The jacket comes with everything required to get you started and once on the thing you notice most is that it’s fairly bulky, mostly down to the insulating fill. This means that it’s a little bit restrictive when worn underneath a motorcycle jacket, but the strategically placed stretch panels allow a bit more freedom in movement while the insulation does away with the need to wear another layer on top of it.
In terms of warmth, a look at the heat map shows that the jacket provides warmth all over, from the collar down to the hem, and this is a feature that we love. On some instances, in particular, on the forearm, you can feel the intensity of the heat from the heating wires but as long as you don’t have the jacket in direct contact with your skin you’ll be fine. The in-line controller has three heat settings which can be changed with the click of a button, though the quality of the controller is a bit questionable with the off button being a bit temperamental (though you can quickly unplug it if you want to turn it off ).
We like the Bike Tek Heated Inner Jacket, it provides warmth all over and it’s reasonably priced. Just make sure it fits under your motorcycle jacket.
When I think of heated clothing the first brand that comes to mind is Gerbing. The American company has been around for over 30 years now making cold-weather clothing for everything from piloting an airplane to riding a motorcycle and their submission to this review is the to-the-point named Heated Jacket Liner. Like all things Gerbing, this long-sleeved heated liner comes with a lifetime (yes, lifetime) warranty on all of the electrical components, you can’t argue with that.
The jacket is made from a windproof and water-resistant material and it looks good enough by itself to suit those fashion-conscious riders when not on the bike. You get all of the wires you need to connect it up to your bike’s battery and there are a selection of fuses included so you can use the same wiring with a variety of add-ons (heated gloves etc.).
Once connected to your bike the in-line temperature controller can be used easily with a gloved up hand to turn the heat on and flick between four settings. Red (100%), yellow (75%), green (50%) and flashing green (25%), there’s no indication of what these colours mean, however, unless you do a bit of research to find out.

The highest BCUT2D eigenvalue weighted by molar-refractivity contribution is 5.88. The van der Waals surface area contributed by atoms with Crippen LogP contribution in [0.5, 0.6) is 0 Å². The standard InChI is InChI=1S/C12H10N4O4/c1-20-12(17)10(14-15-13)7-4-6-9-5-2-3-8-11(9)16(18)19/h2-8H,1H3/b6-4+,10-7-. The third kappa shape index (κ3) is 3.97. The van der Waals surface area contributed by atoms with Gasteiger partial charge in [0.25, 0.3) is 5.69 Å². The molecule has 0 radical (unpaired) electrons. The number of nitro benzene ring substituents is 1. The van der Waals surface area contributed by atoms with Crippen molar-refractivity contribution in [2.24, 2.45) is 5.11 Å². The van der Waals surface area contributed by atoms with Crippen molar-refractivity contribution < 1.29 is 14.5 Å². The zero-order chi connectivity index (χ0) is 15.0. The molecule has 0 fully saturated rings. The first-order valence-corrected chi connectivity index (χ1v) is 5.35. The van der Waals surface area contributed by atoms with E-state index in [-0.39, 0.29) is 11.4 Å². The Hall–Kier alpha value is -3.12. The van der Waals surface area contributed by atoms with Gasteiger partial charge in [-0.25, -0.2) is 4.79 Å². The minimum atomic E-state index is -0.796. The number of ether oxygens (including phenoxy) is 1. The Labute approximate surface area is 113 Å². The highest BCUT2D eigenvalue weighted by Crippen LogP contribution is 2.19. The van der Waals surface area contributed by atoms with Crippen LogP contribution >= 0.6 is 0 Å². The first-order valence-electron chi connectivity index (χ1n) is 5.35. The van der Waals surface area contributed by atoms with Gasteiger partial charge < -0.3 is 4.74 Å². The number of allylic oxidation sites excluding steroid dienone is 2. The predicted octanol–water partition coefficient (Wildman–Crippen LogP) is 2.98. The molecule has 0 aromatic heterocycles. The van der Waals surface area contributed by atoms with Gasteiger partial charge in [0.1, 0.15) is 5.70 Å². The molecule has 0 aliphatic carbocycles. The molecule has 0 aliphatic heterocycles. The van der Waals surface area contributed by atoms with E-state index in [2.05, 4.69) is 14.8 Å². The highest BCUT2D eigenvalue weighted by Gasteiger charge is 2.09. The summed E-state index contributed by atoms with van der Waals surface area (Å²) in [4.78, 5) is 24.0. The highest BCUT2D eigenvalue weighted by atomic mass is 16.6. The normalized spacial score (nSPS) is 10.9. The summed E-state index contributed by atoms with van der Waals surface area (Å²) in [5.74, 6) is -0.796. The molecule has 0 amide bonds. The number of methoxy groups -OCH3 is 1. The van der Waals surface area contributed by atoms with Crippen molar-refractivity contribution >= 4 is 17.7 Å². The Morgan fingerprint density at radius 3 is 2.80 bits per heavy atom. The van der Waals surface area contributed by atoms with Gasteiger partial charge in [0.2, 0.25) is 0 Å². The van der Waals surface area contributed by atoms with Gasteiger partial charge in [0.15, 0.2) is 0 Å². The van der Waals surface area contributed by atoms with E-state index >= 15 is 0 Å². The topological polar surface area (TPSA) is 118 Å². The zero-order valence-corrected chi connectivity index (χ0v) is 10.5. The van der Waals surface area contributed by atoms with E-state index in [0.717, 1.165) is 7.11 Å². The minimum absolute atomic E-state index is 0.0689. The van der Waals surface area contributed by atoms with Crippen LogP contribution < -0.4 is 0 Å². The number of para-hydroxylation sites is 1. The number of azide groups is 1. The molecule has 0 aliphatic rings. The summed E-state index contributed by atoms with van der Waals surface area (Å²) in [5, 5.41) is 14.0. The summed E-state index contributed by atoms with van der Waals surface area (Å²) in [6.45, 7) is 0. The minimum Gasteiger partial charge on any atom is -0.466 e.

Looking at the heat map and you’ll see that the heat down the outside of the arms is the most intense and there’s also great coverage on the chest, upper back and around the collar (we’d advise wearing a buff as the next-to-skin heat can be a bit too much.
The fit of the jacket is perhaps a little bit bulky underneath a motorcycle jacket, so make sure you buy the snuggest fitting size you can without going too small. The provision to allow you to plug other Gerbing accessories (heated gloves, pants etc.) into the jacket is a great touch as well.
In a line: Gerbing consistently provides quality heated kit – this is a cracking jacket at a good price.
ABR Rating: 9/10
Powerlet RapidFire Heated Jacket Liner (ABR BEST IN TEST)
At £191.95 the Powerlet RapidFire is the most expensive jacket in this review but from the off, it’s clear to see that it’s a quality piece of kit. The jacket features Carbon NanoCore (CNC) heating which uses FAR infra-red technology to provide a heat that is elegantly marketed as fast, deep and soothing. The inner and outer of the shell is made from a wind and water-resistant polyester with a four-way stretch and it’s incredibly light and non-restrictive to wear, fitting underneath a motorcycle jacket with no problems at all.
The CNC heating is provided via thin and flexible panels on the chest, upper back, arms and neck and a look at our heat map will show you that it keeps all the important parts of your body nice and warm. The heat provided by the infra-red technology isn’t particularly smoother or deeper than the heat in, say the Gerbing jacket, but it does warm up incredibly fast.
The RapidFire Jacket comes with dual-power connectivity so that you can choose to run it at either 105 or 60-watts, a lifesaver for those with smaller bikes as the 60-watt option will allow full use of the liner without putting too much strain on the bike’s battery. Excess wiring can be tidied up in individual zipped pockets and there’s a nicely sized, very handy zipped chest pocket for storing wallets, phones etc. and it also doubles up as a stuff sack for the jacket when not in use.
For an extra £77, you can get an incredibly useful wireless control unit which allows easy adjustment of the temperature settings as if you were turning on an oven (the red knob is for the jacket and yellow is for the optional heated gloves).
In all the RapidFire is a very good heated jacket. There’s no doubting the quality of the kit whether it’s the heat adjuster, the garment itself or the way in which the heat is provided. It might require you to break open the piggy bank, but you can’t go wrong if you’re able to get the money together.